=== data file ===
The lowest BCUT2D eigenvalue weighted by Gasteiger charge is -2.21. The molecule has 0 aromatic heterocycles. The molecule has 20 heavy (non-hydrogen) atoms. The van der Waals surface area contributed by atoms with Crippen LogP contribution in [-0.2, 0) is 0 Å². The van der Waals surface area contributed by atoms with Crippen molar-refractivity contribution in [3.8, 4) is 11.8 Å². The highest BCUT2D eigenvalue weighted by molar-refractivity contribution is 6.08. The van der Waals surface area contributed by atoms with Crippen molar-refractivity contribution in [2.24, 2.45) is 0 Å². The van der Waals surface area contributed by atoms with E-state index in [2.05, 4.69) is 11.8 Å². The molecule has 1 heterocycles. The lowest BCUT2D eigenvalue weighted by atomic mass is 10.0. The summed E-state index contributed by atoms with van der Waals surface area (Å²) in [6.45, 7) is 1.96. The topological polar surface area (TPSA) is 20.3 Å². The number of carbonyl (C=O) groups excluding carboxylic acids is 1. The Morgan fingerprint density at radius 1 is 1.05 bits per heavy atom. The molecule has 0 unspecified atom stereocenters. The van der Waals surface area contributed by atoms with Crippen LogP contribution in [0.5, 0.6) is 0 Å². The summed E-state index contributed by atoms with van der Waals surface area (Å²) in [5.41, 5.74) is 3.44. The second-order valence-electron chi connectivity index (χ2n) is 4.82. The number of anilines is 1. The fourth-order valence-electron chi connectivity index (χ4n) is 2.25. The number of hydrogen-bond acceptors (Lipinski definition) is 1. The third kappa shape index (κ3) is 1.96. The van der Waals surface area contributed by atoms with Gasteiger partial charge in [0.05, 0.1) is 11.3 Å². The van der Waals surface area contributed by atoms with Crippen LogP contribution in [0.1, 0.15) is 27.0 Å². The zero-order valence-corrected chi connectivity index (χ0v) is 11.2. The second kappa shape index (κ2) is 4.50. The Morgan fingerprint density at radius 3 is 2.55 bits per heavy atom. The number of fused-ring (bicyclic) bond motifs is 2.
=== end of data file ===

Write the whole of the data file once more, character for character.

The lowest BCUT2D eigenvalue weighted by Gasteiger charge is -2.21. The molecule has 0 aromatic heterocycles. The molecule has 20 heavy (non-hydrogen) atoms. The van der Waals surface area contributed by atoms with Crippen LogP contribution in [-0.2, 0) is 0 Å². The van der Waals surface area contributed by atoms with Crippen molar-refractivity contribution in [3.8, 4) is 11.8 Å². The highest BCUT2D eigenvalue weighted by molar-refractivity contribution is 6.08. The van der Waals surface area contributed by atoms with Crippen molar-refractivity contribution in [2.24, 2.45) is 0 Å². The van der Waals surface area contributed by atoms with E-state index in [2.05, 4.69) is 11.8 Å². The molecule has 1 heterocycles. The lowest BCUT2D eigenvalue weighted by atomic mass is 10.0. The summed E-state index contributed by atoms with van der Waals surface area (Å²) in [6.45, 7) is 1.96. The topological polar surface area (TPSA) is 20.3 Å². The number of carbonyl (C=O) groups excluding carboxylic acids is 1. The Morgan fingerprint density at radius 1 is 1.05 bits per heavy atom. The molecule has 0 unspecified atom stereocenters. The van der Waals surface area contributed by atoms with Crippen LogP contribution in [0.5, 0.6) is 0 Å². The summed E-state index contributed by atoms with van der Waals surface area (Å²) in [5.41, 5.74) is 3.44. The second-order valence-electron chi connectivity index (χ2n) is 4.82. The number of anilines is 1. The fourth-order valence-electron chi connectivity index (χ4n) is 2.25. The number of hydrogen-bond acceptors (Lipinski definition) is 1. The third kappa shape index (κ3) is 1.96. The van der Waals surface area contributed by atoms with Gasteiger partial charge in [0.05, 0.1) is 11.3 Å². The van der Waals surface area contributed by atoms with Crippen LogP contribution in [0.1, 0.15) is 27.0 Å². The zero-order valence-corrected chi connectivity index (χ0v) is 11.2. The second kappa shape index (κ2) is 4.50. The Morgan fingerprint density at radius 3 is 2.55 bits per heavy atom. The number of fused-ring (bicyclic) bond motifs is 2.